Having a good working knowledge regarding some of the key structural components in modern day vehicles can go a long way to improving your extrication skills. One such component you should be aware of and use to your advantage is the center dash bar found in virtually all automobiles produced after the year 2000. The center dash bar, (aka) central dash support, is a key component of the dash support structure, which runs accross the dash area of the car from "A post" to "A post". Understanding what the "Dash Bar" is, and most importantly where it is will significantly further your capabilities in terms of displacing the dash of a car that is impinged upon your victims lower extremities. The central dash displacement is a technique used to hyper-extend the dash of an automobile by pushing off the dash bar with your hydraulic spreader or ram. By placing the base of your ram, or the lower arm of your spreader on the transmission hump or floor board, and the upper portion of the unit on the dash bar you can raise the dash significantly without making any relief cuts. Finding the dash bar can be tricky at first as it is hidden by the standard components of the dash board (radio, temperature controls, vents, etc.) Once these components are removed, or destroyed by the hydraulic tools the dash bar will be visible, and displacement can commence. You will be amazed by the amount of space you create using this technique.
The high pressure airbag pictured below experienced a blow out while under pressure, & under load. Airbag failures are extremely rare. In fact, in more than 20 years in the fire service, today was the first time I ever experienced one. Airbags are susceptible to other types of failures as well. They can be easily punctured or torn by jagged or sharp metal such as screws or bolts typically found under vehicles. They will burn through when exposed to heat in excess of 220 degrees. In order to prevent these types of failures we should be protecting our airbags by placing a wood or neoprene pad on top of the bag, in between the bag & the load. The blow out experienced by the bag pictured here was a result of age. Older bags, such as this one, are subject to dry rotting when they are not routinely exercised. Airbags have a recommended shelf life of 10-12 years. Over time the butyl rubber begins to degrade, becomes less pliable, and begins to dry rot. To avoid this situation, exercise your bags regularly under load, keep them clean & dry, and insure that they have not exceeded their service life.
We at CCFT have been experimenting with aluminum wedges during our forcible entry classes. Although I'm not much of a trinkit guy I think the wedges are a wortwhile addition to a firefighters personal tools. The aluminum wedge allows you to maintain your purchase while forcing a door which is important, especially when operating alone. Another bonus of the aluminum wedge is the added durability which allows you to drive it into the door, expanding your gap, and creating added space for the adz end. If you are interested in purchasing an aluminum we have them & will gladly ship them to you.
An emergency response more common than some might think is the run for a person or animal stuck between iron bars. Typically it involves an unknowing child or an overserved adult who has lodged their head or neck between the bars of a wrought iron fence or gate. Our options for removal are many, but our main concern should be focused on the least invasive means possible especially when dealing with children. A simple, and minimally invasive technique is to use the high pressure airbags to perform a horizontal displacement. The airbags are quick & quiet, and don't create any sparks or vibrations. Simply place the appropriately sized bag with any necessary cribbing above or below the patients head and inflate the bag to displace the bars.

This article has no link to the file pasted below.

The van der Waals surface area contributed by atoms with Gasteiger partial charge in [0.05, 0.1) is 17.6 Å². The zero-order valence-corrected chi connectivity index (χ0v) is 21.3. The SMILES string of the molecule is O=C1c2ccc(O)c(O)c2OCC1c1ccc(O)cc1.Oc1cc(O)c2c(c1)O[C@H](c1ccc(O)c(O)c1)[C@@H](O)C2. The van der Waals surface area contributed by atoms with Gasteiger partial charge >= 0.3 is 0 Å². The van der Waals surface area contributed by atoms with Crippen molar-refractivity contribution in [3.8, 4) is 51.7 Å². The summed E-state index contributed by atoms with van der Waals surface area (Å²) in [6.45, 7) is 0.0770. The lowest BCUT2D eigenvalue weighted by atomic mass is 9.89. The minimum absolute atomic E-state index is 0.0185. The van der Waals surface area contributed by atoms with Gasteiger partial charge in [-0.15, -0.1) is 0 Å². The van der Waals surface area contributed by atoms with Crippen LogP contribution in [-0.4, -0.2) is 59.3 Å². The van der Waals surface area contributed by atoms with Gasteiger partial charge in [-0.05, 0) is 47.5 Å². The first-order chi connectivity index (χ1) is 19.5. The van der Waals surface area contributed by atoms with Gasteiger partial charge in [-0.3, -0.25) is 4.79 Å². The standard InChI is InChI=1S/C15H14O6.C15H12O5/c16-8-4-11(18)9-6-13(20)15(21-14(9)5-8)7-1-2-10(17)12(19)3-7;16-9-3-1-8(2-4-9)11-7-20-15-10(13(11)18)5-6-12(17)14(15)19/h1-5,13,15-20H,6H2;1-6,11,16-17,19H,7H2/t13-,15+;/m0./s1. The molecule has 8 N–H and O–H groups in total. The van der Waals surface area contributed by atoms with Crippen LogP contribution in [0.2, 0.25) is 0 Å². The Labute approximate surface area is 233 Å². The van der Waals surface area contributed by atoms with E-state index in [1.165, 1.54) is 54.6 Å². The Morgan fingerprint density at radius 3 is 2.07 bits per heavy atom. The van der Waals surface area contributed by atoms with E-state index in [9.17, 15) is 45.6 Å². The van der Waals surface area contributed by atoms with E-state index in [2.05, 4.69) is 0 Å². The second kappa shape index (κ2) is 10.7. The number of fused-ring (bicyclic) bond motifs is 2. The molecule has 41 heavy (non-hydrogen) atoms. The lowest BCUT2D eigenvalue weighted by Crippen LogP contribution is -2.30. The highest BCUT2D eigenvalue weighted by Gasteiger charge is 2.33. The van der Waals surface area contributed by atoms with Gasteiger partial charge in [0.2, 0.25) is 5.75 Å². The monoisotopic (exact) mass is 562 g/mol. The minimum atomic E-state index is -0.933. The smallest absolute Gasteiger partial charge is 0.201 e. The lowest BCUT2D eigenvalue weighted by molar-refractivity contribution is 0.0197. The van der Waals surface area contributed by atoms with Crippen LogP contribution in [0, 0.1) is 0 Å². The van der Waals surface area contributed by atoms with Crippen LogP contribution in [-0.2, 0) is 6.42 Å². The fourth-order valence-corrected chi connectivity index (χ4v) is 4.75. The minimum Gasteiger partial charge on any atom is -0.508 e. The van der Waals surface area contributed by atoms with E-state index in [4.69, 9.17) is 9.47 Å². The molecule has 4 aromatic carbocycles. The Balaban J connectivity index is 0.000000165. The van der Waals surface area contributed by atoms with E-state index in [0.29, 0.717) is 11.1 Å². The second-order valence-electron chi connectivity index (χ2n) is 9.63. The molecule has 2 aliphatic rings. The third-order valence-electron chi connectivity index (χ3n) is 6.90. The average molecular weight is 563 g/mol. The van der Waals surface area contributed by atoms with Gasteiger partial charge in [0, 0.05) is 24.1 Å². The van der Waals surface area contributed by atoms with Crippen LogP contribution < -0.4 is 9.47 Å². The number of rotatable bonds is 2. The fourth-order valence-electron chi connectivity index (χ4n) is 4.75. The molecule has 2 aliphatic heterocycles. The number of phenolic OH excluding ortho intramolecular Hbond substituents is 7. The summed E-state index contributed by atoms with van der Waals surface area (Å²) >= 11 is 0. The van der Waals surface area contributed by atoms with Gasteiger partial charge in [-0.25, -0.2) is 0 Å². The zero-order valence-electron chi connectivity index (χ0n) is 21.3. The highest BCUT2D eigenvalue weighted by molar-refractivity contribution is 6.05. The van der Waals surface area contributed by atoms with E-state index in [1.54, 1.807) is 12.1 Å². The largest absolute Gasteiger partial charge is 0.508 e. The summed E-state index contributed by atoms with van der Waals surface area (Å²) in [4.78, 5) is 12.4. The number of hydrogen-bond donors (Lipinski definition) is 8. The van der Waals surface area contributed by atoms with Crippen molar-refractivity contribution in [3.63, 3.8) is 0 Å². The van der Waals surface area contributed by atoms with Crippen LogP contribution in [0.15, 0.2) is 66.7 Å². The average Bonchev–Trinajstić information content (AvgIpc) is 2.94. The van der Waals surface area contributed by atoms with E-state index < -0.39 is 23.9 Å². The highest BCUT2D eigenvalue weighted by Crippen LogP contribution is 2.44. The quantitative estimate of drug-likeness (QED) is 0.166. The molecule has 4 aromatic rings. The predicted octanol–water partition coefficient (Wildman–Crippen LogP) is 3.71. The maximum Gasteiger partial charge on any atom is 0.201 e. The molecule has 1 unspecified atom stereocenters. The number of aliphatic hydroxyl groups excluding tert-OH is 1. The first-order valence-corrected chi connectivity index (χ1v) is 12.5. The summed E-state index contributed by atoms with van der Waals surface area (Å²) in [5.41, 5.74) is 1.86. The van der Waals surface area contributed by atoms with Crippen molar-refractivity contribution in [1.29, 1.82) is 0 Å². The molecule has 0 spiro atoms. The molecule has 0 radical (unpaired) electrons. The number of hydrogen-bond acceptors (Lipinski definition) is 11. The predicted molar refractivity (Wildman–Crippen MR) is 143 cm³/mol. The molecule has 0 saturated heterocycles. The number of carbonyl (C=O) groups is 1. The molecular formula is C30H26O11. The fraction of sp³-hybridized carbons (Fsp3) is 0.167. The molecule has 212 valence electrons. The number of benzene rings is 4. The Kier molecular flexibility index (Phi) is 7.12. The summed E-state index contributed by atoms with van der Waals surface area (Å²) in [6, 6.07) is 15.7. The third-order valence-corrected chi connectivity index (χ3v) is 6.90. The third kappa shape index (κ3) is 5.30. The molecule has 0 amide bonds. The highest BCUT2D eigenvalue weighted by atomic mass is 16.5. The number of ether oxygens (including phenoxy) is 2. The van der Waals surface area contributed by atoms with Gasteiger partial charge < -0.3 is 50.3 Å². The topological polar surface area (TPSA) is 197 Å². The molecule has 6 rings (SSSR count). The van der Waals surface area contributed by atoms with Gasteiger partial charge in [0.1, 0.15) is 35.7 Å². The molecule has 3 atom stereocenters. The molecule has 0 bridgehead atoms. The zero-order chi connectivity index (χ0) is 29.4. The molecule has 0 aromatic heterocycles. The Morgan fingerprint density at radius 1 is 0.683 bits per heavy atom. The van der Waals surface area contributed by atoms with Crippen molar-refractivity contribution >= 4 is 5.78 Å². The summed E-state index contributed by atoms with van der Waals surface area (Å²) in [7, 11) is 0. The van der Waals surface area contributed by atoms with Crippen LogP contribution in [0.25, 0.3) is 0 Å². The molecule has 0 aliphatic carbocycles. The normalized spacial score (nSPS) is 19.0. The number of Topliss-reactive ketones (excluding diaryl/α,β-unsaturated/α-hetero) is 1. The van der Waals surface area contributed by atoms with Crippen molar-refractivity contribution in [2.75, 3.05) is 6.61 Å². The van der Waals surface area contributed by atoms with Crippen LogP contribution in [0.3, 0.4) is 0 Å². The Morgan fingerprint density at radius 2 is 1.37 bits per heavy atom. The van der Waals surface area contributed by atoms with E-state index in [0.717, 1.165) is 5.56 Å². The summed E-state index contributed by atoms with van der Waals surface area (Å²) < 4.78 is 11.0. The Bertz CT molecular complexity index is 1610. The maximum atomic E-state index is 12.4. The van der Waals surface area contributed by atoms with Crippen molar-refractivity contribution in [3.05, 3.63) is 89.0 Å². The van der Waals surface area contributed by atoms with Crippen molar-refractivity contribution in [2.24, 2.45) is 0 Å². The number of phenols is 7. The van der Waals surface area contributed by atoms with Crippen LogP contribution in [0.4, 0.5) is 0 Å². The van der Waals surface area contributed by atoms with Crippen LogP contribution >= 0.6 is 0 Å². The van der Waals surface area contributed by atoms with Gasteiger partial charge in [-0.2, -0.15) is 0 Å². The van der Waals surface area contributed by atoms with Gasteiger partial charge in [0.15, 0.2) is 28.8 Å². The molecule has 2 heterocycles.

The baseball swing is an excellent forcible entry technique for wood doors set in wood frames, common to most private dwellings. By swinging the halligan like a baseball bat and driving the pike into the jamp you essentially split the frame. Splitting the frame will compromise the keepers on the frame which the bolts of the locks are set. Once the point is set firmly into the frame pressure can be applied to the tool and the door to complete your entry. A great single firefighter technique when faced with a wood door set in a wooden frame.
The Nutmeg Carry is an alernative technique to remove a downed firefighter from a below grade area such as a basement or cellar. The traditional 2 firefighter removal tactic is good, but it exposes the upright firefighters to high heat conditions, and is extremaly time consuming due to the numerous resets. The Nutmeg Carry places the downed member on the rescuers back to be removed up from the below grade area. Like any new technique it requires some practice and may need to be tweaked to fit your department needs but when done correctly it will speed up your removal efforts.
The importance of proper positioning and clear, concise communications between the Irons firefighter and the Canman cannot be overstressed. The Irons firefighter should position themselves between the tool and the door and keep their eyes focused on the working end of the tool. The Irons firefighter manipulates the Halligan into posistion and calls for hits as needed. The Can firefighter needs to position themselves so they can deliver hits perpendicular to the "Sweet Spot" at the base of the Adz. Hits are delivered on the command "HIT" and should consist of compact yet powerful blows.